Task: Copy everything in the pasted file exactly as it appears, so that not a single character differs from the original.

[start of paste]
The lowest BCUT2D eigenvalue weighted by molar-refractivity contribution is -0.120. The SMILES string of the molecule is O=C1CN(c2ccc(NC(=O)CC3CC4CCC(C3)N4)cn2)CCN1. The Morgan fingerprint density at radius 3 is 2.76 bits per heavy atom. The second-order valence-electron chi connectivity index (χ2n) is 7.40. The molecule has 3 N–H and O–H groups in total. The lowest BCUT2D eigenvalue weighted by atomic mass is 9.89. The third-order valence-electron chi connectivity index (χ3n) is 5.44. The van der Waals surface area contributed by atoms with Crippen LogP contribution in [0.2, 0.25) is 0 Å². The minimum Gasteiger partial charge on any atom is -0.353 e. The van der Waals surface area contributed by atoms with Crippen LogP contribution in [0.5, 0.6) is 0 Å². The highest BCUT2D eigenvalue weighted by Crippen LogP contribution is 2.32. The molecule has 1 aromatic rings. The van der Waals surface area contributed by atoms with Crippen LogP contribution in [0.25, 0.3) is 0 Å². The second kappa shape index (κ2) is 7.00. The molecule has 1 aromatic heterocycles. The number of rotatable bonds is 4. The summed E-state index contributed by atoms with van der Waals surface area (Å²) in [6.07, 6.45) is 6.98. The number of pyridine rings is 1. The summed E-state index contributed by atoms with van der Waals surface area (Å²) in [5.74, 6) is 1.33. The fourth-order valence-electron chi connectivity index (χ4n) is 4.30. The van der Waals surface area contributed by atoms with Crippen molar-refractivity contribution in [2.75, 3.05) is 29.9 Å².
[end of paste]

The lowest BCUT2D eigenvalue weighted by molar-refractivity contribution is -0.120. The SMILES string of the molecule is O=C1CN(c2ccc(NC(=O)CC3CC4CCC(C3)N4)cn2)CCN1. The Morgan fingerprint density at radius 3 is 2.76 bits per heavy atom. The second-order valence-electron chi connectivity index (χ2n) is 7.40. The molecule has 3 N–H and O–H groups in total. The lowest BCUT2D eigenvalue weighted by atomic mass is 9.89. The third-order valence-electron chi connectivity index (χ3n) is 5.44. The van der Waals surface area contributed by atoms with Crippen LogP contribution in [0.2, 0.25) is 0 Å². The minimum Gasteiger partial charge on any atom is -0.353 e. The van der Waals surface area contributed by atoms with Crippen LogP contribution in [0.5, 0.6) is 0 Å². The highest BCUT2D eigenvalue weighted by Crippen LogP contribution is 2.32. The molecule has 1 aromatic rings. The van der Waals surface area contributed by atoms with Crippen LogP contribution in [0.25, 0.3) is 0 Å². The second kappa shape index (κ2) is 7.00. The molecule has 1 aromatic heterocycles. The number of rotatable bonds is 4. The summed E-state index contributed by atoms with van der Waals surface area (Å²) in [6.07, 6.45) is 6.98. The number of pyridine rings is 1. The summed E-state index contributed by atoms with van der Waals surface area (Å²) in [5.74, 6) is 1.33. The fourth-order valence-electron chi connectivity index (χ4n) is 4.30. The van der Waals surface area contributed by atoms with Crippen molar-refractivity contribution in [2.75, 3.05) is 29.9 Å².